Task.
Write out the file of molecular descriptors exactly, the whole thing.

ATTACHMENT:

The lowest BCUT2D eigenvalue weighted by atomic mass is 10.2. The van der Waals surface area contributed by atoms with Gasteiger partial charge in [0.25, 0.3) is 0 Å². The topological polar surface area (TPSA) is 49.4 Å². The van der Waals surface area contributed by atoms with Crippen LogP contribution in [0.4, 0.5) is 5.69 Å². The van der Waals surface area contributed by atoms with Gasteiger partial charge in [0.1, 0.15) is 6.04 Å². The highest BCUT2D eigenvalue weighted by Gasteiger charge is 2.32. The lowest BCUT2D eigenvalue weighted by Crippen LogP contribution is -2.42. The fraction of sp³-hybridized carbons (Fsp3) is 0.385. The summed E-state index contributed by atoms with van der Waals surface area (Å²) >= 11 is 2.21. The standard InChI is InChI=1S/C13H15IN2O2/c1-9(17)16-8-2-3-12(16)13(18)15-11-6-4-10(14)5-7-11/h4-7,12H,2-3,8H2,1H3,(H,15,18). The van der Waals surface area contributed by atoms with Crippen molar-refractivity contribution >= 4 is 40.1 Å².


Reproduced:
The lowest BCUT2D eigenvalue weighted by atomic mass is 10.2. The van der Waals surface area contributed by atoms with Gasteiger partial charge in [0.25, 0.3) is 0 Å². The topological polar surface area (TPSA) is 49.4 Å². The van der Waals surface area contributed by atoms with Crippen LogP contribution in [0.4, 0.5) is 5.69 Å². The van der Waals surface area contributed by atoms with Gasteiger partial charge in [0.1, 0.15) is 6.04 Å². The highest BCUT2D eigenvalue weighted by Gasteiger charge is 2.32. The lowest BCUT2D eigenvalue weighted by Crippen LogP contribution is -2.42. The fraction of sp³-hybridized carbons (Fsp3) is 0.385. The summed E-state index contributed by atoms with van der Waals surface area (Å²) >= 11 is 2.21. The standard InChI is InChI=1S/C13H15IN2O2/c1-9(17)16-8-2-3-12(16)13(18)15-11-6-4-10(14)5-7-11/h4-7,12H,2-3,8H2,1H3,(H,15,18). The van der Waals surface area contributed by atoms with Crippen molar-refractivity contribution >= 4 is 40.1 Å².